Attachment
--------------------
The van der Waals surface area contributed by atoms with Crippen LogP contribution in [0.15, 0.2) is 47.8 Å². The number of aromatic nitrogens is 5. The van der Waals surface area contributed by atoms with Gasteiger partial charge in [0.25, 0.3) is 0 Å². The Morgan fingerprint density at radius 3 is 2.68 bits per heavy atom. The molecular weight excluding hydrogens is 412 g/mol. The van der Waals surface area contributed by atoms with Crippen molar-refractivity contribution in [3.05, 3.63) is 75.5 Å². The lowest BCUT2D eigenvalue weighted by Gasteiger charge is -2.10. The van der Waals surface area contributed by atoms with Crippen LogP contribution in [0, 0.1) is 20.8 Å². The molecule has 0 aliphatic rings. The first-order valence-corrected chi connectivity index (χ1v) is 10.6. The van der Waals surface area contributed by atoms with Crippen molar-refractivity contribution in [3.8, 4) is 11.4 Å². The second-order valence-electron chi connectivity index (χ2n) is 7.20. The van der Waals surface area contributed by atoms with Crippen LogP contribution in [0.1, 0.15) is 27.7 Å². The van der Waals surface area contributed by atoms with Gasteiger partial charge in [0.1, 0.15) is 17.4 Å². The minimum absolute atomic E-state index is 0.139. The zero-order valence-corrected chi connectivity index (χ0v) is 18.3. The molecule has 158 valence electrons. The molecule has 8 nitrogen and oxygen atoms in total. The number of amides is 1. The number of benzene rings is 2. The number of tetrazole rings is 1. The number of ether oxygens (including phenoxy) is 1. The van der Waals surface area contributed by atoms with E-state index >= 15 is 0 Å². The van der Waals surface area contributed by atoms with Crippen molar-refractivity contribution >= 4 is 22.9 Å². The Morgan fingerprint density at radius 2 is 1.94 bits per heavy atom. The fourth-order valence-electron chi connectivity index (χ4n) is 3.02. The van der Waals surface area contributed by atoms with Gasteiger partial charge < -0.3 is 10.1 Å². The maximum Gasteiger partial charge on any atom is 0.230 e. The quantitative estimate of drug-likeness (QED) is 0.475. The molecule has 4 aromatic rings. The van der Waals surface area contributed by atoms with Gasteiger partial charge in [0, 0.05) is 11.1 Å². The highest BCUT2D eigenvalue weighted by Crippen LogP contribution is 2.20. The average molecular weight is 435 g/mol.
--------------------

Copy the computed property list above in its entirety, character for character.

The van der Waals surface area contributed by atoms with Crippen LogP contribution in [0.15, 0.2) is 47.8 Å². The number of aromatic nitrogens is 5. The van der Waals surface area contributed by atoms with Gasteiger partial charge in [0.25, 0.3) is 0 Å². The Morgan fingerprint density at radius 3 is 2.68 bits per heavy atom. The molecular weight excluding hydrogens is 412 g/mol. The van der Waals surface area contributed by atoms with Crippen molar-refractivity contribution in [3.05, 3.63) is 75.5 Å². The lowest BCUT2D eigenvalue weighted by Gasteiger charge is -2.10. The van der Waals surface area contributed by atoms with Crippen LogP contribution in [0, 0.1) is 20.8 Å². The molecule has 0 aliphatic rings. The first-order valence-corrected chi connectivity index (χ1v) is 10.6. The van der Waals surface area contributed by atoms with Crippen molar-refractivity contribution in [3.8, 4) is 11.4 Å². The second-order valence-electron chi connectivity index (χ2n) is 7.20. The van der Waals surface area contributed by atoms with Crippen LogP contribution in [0.1, 0.15) is 27.7 Å². The van der Waals surface area contributed by atoms with Gasteiger partial charge in [0.1, 0.15) is 17.4 Å². The minimum absolute atomic E-state index is 0.139. The zero-order valence-corrected chi connectivity index (χ0v) is 18.3. The molecule has 158 valence electrons. The molecule has 8 nitrogen and oxygen atoms in total. The number of amides is 1. The number of benzene rings is 2. The number of tetrazole rings is 1. The number of ether oxygens (including phenoxy) is 1. The van der Waals surface area contributed by atoms with E-state index >= 15 is 0 Å². The van der Waals surface area contributed by atoms with Crippen molar-refractivity contribution >= 4 is 22.9 Å². The Morgan fingerprint density at radius 2 is 1.94 bits per heavy atom. The fourth-order valence-electron chi connectivity index (χ4n) is 3.02. The van der Waals surface area contributed by atoms with Gasteiger partial charge < -0.3 is 10.1 Å². The maximum Gasteiger partial charge on any atom is 0.230 e. The quantitative estimate of drug-likeness (QED) is 0.475. The molecule has 4 aromatic rings. The van der Waals surface area contributed by atoms with Gasteiger partial charge in [0, 0.05) is 11.1 Å². The highest BCUT2D eigenvalue weighted by Crippen LogP contribution is 2.20. The average molecular weight is 435 g/mol.